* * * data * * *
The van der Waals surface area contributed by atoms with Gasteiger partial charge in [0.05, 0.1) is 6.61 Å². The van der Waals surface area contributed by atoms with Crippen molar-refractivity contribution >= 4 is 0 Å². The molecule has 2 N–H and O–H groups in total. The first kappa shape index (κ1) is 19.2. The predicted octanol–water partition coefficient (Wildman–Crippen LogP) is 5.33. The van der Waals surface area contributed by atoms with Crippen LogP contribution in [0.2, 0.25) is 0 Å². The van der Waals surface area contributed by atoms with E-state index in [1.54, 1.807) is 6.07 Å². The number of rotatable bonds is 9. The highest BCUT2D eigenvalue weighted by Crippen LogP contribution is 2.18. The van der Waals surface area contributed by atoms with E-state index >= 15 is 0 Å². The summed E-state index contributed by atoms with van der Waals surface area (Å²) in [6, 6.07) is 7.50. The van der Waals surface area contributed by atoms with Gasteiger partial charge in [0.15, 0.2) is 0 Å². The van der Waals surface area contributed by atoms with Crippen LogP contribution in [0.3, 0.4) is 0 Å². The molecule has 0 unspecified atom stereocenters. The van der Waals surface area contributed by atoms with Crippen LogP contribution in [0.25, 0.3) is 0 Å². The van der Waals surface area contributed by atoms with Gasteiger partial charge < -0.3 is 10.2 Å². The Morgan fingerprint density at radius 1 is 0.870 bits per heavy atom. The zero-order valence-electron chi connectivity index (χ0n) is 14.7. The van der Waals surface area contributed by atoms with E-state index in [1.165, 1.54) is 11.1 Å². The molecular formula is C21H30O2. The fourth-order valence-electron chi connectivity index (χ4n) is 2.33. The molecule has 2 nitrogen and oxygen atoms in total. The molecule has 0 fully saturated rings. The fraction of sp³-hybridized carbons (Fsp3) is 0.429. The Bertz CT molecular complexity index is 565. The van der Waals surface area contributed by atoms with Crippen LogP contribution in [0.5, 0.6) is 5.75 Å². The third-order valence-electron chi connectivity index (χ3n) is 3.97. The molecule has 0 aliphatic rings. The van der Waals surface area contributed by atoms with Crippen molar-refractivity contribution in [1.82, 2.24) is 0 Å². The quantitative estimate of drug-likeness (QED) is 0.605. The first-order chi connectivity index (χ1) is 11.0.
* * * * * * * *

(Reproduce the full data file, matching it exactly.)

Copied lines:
The van der Waals surface area contributed by atoms with Gasteiger partial charge in [0.05, 0.1) is 6.61 Å². The van der Waals surface area contributed by atoms with Crippen molar-refractivity contribution >= 4 is 0 Å². The molecule has 2 N–H and O–H groups in total. The first kappa shape index (κ1) is 19.2. The predicted octanol–water partition coefficient (Wildman–Crippen LogP) is 5.33. The van der Waals surface area contributed by atoms with Crippen LogP contribution in [0.2, 0.25) is 0 Å². The van der Waals surface area contributed by atoms with E-state index in [1.54, 1.807) is 6.07 Å². The number of rotatable bonds is 9. The highest BCUT2D eigenvalue weighted by Crippen LogP contribution is 2.18. The van der Waals surface area contributed by atoms with E-state index >= 15 is 0 Å². The summed E-state index contributed by atoms with van der Waals surface area (Å²) in [6, 6.07) is 7.50. The van der Waals surface area contributed by atoms with Gasteiger partial charge in [0.15, 0.2) is 0 Å². The van der Waals surface area contributed by atoms with Crippen LogP contribution in [0.3, 0.4) is 0 Å². The molecule has 0 unspecified atom stereocenters. The van der Waals surface area contributed by atoms with Crippen LogP contribution in [0.25, 0.3) is 0 Å². The van der Waals surface area contributed by atoms with Gasteiger partial charge < -0.3 is 10.2 Å². The Morgan fingerprint density at radius 1 is 0.870 bits per heavy atom. The zero-order valence-electron chi connectivity index (χ0n) is 14.7. The van der Waals surface area contributed by atoms with E-state index in [1.165, 1.54) is 11.1 Å². The molecular formula is C21H30O2. The fourth-order valence-electron chi connectivity index (χ4n) is 2.33. The molecule has 2 nitrogen and oxygen atoms in total. The molecule has 0 fully saturated rings. The fraction of sp³-hybridized carbons (Fsp3) is 0.429. The Bertz CT molecular complexity index is 565. The van der Waals surface area contributed by atoms with Crippen LogP contribution in [0.5, 0.6) is 5.75 Å². The third-order valence-electron chi connectivity index (χ3n) is 3.97. The molecule has 0 aliphatic rings. The van der Waals surface area contributed by atoms with Crippen molar-refractivity contribution in [1.82, 2.24) is 0 Å². The quantitative estimate of drug-likeness (QED) is 0.605. The first-order chi connectivity index (χ1) is 11.0.